Postnatal activation of TLR4 in astrocytes promotes excitatory synaptogenesis in hippocampal neurons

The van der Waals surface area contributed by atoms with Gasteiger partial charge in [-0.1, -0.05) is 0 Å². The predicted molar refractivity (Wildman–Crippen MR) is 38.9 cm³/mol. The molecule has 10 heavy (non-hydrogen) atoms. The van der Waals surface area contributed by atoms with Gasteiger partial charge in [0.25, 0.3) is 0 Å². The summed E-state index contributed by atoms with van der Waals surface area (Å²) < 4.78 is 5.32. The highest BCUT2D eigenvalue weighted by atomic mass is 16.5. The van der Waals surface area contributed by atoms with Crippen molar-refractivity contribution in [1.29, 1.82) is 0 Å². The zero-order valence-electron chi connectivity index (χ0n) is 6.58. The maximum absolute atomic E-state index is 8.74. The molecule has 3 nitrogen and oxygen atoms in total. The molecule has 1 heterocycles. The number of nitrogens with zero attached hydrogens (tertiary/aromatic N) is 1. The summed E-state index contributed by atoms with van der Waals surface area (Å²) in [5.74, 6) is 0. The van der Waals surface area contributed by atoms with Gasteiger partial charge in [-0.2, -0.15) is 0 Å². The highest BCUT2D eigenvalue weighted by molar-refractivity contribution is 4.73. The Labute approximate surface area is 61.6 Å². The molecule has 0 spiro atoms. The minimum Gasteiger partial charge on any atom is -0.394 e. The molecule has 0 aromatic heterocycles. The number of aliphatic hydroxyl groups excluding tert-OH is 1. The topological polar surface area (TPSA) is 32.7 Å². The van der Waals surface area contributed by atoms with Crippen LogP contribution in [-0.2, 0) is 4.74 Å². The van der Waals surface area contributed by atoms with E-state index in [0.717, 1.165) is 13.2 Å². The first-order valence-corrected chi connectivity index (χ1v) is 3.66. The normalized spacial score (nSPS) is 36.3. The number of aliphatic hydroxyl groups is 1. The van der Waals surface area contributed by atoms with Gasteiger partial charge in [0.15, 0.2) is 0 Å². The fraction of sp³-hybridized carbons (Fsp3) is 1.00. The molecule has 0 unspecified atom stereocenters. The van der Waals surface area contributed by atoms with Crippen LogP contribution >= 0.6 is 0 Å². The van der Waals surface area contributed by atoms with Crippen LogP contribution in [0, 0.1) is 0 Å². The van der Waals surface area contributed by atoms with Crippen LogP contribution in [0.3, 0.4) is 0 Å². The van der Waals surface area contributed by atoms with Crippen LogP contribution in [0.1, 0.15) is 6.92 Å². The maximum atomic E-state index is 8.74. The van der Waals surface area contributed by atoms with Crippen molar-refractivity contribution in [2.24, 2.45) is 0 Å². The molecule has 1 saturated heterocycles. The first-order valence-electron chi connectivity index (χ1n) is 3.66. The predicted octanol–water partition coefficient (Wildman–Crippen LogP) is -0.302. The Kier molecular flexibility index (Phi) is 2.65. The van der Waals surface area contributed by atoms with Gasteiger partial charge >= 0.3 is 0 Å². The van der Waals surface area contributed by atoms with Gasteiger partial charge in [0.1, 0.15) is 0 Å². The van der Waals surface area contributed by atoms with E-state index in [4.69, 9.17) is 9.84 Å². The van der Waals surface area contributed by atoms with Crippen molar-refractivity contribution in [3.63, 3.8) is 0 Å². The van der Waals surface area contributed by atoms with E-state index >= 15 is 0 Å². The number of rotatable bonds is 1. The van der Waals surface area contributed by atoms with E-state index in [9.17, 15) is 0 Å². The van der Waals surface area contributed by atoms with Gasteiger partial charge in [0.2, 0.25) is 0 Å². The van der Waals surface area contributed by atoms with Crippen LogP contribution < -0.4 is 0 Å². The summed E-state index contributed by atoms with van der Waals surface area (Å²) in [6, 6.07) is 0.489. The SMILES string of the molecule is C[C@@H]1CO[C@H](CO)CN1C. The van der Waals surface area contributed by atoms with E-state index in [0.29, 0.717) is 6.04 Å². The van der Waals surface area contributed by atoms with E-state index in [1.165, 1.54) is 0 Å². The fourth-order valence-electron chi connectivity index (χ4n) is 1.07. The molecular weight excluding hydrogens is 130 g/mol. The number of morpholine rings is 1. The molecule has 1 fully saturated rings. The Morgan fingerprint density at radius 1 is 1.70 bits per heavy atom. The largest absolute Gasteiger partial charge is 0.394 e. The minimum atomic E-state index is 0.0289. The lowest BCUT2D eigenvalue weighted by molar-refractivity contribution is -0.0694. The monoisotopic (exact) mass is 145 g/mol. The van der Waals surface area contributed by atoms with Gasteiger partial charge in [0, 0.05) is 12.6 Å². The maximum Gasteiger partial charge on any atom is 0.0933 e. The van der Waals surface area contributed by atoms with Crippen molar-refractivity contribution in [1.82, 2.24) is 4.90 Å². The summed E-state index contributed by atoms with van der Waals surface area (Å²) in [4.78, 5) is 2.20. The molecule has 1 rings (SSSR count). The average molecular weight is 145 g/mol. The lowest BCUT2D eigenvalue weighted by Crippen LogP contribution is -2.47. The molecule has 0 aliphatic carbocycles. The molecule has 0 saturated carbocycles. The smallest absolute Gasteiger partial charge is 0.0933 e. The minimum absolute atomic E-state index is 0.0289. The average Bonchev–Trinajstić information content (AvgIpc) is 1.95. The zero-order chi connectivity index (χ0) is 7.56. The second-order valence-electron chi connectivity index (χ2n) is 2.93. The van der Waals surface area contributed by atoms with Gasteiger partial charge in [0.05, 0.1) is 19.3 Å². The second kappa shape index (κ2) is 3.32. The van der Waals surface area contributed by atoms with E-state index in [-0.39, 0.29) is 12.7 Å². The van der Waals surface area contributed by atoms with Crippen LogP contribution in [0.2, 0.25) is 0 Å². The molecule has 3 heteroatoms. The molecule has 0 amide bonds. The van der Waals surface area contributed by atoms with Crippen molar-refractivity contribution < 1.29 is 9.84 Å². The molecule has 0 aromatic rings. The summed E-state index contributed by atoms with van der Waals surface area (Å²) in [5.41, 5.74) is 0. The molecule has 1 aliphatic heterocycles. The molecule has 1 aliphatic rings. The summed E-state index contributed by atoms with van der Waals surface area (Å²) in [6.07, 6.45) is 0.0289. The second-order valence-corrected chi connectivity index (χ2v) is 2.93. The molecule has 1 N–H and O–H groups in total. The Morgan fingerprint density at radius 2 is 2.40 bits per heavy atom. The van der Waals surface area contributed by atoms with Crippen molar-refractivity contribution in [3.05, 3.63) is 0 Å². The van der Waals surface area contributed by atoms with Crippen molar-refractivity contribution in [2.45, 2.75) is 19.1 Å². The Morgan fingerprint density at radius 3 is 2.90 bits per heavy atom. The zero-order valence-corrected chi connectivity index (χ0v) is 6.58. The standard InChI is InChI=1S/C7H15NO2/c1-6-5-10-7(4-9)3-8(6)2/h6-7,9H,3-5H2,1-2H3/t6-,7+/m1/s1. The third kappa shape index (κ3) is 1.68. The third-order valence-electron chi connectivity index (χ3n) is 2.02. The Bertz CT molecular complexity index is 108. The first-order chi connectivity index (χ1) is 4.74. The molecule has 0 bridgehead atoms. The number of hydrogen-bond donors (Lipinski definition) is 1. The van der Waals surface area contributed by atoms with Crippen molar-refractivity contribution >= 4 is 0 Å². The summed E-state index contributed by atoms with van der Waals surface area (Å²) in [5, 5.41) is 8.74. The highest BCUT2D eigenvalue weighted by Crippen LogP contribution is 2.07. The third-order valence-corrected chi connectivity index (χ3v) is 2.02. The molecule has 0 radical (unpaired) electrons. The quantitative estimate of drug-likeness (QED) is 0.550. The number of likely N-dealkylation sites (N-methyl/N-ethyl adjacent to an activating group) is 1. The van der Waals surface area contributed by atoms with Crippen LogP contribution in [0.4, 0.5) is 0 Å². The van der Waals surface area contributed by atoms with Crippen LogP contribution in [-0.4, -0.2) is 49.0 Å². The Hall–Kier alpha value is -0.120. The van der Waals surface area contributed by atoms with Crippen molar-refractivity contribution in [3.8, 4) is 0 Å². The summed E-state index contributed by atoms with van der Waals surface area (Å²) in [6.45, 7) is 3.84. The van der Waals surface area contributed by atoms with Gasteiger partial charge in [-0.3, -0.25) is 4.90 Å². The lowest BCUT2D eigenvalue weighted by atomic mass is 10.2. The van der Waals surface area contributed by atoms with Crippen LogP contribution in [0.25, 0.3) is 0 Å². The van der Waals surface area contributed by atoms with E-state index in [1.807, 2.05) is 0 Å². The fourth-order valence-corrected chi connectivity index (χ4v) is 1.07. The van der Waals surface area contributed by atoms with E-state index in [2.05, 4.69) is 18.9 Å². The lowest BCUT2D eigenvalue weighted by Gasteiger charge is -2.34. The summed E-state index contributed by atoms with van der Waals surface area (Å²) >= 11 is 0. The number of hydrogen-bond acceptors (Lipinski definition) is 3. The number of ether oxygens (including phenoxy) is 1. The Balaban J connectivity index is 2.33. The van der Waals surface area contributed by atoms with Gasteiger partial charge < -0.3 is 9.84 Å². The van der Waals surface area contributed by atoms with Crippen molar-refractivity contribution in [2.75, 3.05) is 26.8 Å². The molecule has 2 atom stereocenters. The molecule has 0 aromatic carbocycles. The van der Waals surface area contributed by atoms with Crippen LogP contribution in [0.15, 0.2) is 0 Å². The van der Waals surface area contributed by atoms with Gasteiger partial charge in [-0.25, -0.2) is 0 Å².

The epithelial-mesenchymal transition (EMT) is an essential process for embryogenesis. It also plays a critical role in the initiation of tumor metastasis. Src homology 2 (SH2)-domain containing protein-tyrosine phosphatase-2 (SHP2) is a ubiquitously expressed protein-tyrosine phosphatase and is mutated in many tumors. However, its functional role in tumor metastasis remains largely unknown. We found that TGFβ1-induced EMT in lung epithelial A549 cells was partially blocked when SHP2 was decreased by transfected siRNA. The constitutively active form (E76V) promoted EMT while the phosphatase-dead mutation (C459S) and the SHP2 inhibitor PHPS1 blocked EMT, which further demonstrated that the phosphatase activity of SHP2 was required for promoting TGFβ1-induced EMT. Using the protein-tyrosine phosphatase domain of SHP2 as bait, we identified a novel SHP2-interacting protein Hook1. Hook1 was down-regulated during EMT in A549 cells. Overexpression of Hook1 inhibited EMT while knockdown of Hook1 promoted EMT. Moreover, both the protein-tyrosine phosphatase domain and N-terminal SH2 domain of SHP2 directly interacted with Hook1. Down-regulation of Hook1 increased SHP2 activity. These results suggested that Hook1 was an endogenous negative regulator of SHP2 phosphatase activity. Our data showed that the protein-tyrosine phosphatase SHP2 was involved in the process of EMT and Hook1 repressed EMT by regulating the activation of SHP2. SHP2-Hook1 complex may play important roles in tumor metastases by regulating EMT in cancer cells.